MADRID (FRONTLINE MEDICAL NEWS) – Pain is common in patients with psoriatic arthritis (PsA) and can be disruptive to their lives and jobs, even among those whose inflammatory symptoms have been treated with biologic drugs for 3 months or longer, according to findings from a multinational survey.

At the European Congress of Rheumatology, Dr. Philip G. Conaghan of the University of Leeds (England) presented findings from the survey of 782 consecutive PsA patients from 13 countries in Europe, the Middle East, Asia, and the Americas, as well as Australia. All patients included in the analysis were on biologic agents – mainly tumor necrosis factor inhibitors – for at least 90 days.

About one-third of the cohort reported little pain or mild pain, 30% reported moderate pain, and the rest – 37% of the cohort – reported severe pain despite treatment with biologic agents.

In an interview. Dr. Conaghan said that it’s important for clinicians not to assume that pain in a PsA patient on a biologic means that the drug is not working.

“The main limitation of our study is that we haven’t worked out how well-controlled patients’ psoriatic arthritis is, so, although we know they’re on a biologic for more than 3 months, we don’t know if they were responding well to it.” But, even in the absence of systemic inflammation, he said, there are other potential causes for pain that should not be overlooked.

“There’s no reason why PsA patients wouldn’t have pain due to tendinitis, enthesitis, and osteoarthritis – the same mechanical-type joint pain that we see in the whole community of people over 40,” Dr. Conaghan said. “I am concerned that, once we give someone a label of inflammatory arthritis, we stop looking at all the other things that can happen to their musculoskeletal system.”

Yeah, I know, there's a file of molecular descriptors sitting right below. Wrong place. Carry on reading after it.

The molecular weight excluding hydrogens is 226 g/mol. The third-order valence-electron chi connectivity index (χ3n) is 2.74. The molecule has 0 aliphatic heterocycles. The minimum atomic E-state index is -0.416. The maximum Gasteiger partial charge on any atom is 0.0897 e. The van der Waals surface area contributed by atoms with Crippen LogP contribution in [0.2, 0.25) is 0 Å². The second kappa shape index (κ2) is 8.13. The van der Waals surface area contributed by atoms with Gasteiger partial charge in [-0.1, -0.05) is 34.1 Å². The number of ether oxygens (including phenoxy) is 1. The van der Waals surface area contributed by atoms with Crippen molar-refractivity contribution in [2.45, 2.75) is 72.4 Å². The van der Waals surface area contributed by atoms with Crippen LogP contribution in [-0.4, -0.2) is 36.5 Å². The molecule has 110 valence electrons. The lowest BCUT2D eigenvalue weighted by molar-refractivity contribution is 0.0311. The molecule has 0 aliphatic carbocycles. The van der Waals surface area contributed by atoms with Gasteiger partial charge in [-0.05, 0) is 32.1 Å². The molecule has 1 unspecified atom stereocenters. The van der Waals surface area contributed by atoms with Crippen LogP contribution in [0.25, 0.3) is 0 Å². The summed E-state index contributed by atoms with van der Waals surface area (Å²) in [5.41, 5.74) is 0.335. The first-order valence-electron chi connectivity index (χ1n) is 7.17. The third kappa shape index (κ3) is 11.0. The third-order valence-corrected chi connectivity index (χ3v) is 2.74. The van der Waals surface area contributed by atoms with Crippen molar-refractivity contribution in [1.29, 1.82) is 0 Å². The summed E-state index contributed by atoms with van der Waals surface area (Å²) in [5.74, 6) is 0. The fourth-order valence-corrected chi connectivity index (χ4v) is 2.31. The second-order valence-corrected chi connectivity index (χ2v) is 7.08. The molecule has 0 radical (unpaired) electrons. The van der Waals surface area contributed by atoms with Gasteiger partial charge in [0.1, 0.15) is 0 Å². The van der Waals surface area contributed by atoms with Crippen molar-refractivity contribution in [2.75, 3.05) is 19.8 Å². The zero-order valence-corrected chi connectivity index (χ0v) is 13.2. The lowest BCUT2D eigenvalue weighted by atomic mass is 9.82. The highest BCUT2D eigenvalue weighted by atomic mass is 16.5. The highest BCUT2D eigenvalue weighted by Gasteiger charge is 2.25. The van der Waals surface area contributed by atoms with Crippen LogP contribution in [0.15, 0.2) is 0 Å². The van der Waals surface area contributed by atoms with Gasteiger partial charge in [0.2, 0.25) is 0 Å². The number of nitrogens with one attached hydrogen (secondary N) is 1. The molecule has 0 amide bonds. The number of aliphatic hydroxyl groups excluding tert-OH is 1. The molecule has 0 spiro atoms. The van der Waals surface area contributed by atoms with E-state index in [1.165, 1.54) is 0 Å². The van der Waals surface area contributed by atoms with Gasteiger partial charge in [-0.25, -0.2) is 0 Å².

Moreover, he said, “people who’ve had arthritis severe enough to need a biologic treatment will have muscle deconditioning and weakness. It’s very common that PsA patients have trouble opening jars and getting out of chairs.”

Such weakness “can lead to mechanical joint pain, which fortunately can be improved – along with the pain – through muscle strengthening and rehabilitation.”

For their study, Dr. Conaghan and his colleagues collected information from clinicians on treatment and from patients. The questionnaires incorporated several measures of disability, pain, functional impairment, and health-related quality of life that have been validated for use in PsA patients.

Severe pain was significantly associated with increased use of prescription nonsteroidal anti-inflammatory drugs and opioids, as well as nonprescription pain medication. Patients 65 years and older had a significantly greater likelihood of being unemployed or retired because of PsA if they reported severe pain, compared with those reporting mild or moderate pain.

A number of quality of life and work-related measures were also associated with pain severity. Dr. Conaghan and his colleagues found that the risk of disability increased with bodily pain, and more severe pain was associated with greater activity impairment, worse social functioning, more work impairment, and work time missed, among other measures (P less than .0001 for all).

“What we saw is that, the more pain you have, the more your world shrinks in,” Dr. Conaghan said.

Dr. Conaghan reported financial relationships with AbbVie, Eli Lilly, Novartis, Pfizer, Bristol-Myers Squibb, and Roche. Some of his study coauthors have similar disclosures. Four coauthors are employees of Novartis.


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